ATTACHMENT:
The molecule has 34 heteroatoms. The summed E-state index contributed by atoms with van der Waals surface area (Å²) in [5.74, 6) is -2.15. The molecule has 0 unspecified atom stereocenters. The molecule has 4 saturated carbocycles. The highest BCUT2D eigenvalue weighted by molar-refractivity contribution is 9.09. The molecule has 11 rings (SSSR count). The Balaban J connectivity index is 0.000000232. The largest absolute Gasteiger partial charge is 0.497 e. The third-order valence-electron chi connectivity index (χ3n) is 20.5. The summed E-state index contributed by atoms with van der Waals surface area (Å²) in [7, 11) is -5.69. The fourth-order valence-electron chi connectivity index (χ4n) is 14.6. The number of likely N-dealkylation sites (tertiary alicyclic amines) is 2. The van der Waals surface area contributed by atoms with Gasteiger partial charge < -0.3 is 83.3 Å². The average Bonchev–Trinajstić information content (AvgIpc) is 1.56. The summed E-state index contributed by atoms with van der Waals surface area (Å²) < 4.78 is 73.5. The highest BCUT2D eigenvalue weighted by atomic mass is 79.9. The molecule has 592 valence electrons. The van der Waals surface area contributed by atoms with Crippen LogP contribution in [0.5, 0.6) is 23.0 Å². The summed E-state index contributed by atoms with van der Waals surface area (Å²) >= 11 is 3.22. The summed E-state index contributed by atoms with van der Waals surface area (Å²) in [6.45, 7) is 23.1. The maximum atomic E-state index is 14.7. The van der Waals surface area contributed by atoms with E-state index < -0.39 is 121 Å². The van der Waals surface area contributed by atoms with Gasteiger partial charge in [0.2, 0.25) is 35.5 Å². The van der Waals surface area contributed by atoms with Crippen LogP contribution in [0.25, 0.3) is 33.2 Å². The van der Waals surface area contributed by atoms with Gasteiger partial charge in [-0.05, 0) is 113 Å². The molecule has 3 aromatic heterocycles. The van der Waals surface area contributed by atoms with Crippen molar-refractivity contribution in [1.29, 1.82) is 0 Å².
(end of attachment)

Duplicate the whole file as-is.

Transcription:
The molecule has 34 heteroatoms. The summed E-state index contributed by atoms with van der Waals surface area (Å²) in [5.74, 6) is -2.15. The molecule has 0 unspecified atom stereocenters. The molecule has 4 saturated carbocycles. The highest BCUT2D eigenvalue weighted by molar-refractivity contribution is 9.09. The molecule has 11 rings (SSSR count). The Balaban J connectivity index is 0.000000232. The largest absolute Gasteiger partial charge is 0.497 e. The third-order valence-electron chi connectivity index (χ3n) is 20.5. The summed E-state index contributed by atoms with van der Waals surface area (Å²) in [7, 11) is -5.69. The fourth-order valence-electron chi connectivity index (χ4n) is 14.6. The number of likely N-dealkylation sites (tertiary alicyclic amines) is 2. The van der Waals surface area contributed by atoms with Gasteiger partial charge < -0.3 is 83.3 Å². The average Bonchev–Trinajstić information content (AvgIpc) is 1.56. The summed E-state index contributed by atoms with van der Waals surface area (Å²) < 4.78 is 73.5. The highest BCUT2D eigenvalue weighted by atomic mass is 79.9. The molecule has 592 valence electrons. The van der Waals surface area contributed by atoms with Crippen LogP contribution in [0.5, 0.6) is 23.0 Å². The summed E-state index contributed by atoms with van der Waals surface area (Å²) >= 11 is 3.22. The summed E-state index contributed by atoms with van der Waals surface area (Å²) in [6.45, 7) is 23.1. The maximum atomic E-state index is 14.7. The van der Waals surface area contributed by atoms with E-state index < -0.39 is 121 Å². The van der Waals surface area contributed by atoms with Gasteiger partial charge in [0.2, 0.25) is 35.5 Å². The van der Waals surface area contributed by atoms with Crippen LogP contribution in [0.25, 0.3) is 33.2 Å². The van der Waals surface area contributed by atoms with Gasteiger partial charge in [-0.05, 0) is 113 Å². The molecule has 3 aromatic heterocycles. The van der Waals surface area contributed by atoms with Crippen molar-refractivity contribution in [1.29, 1.82) is 0 Å².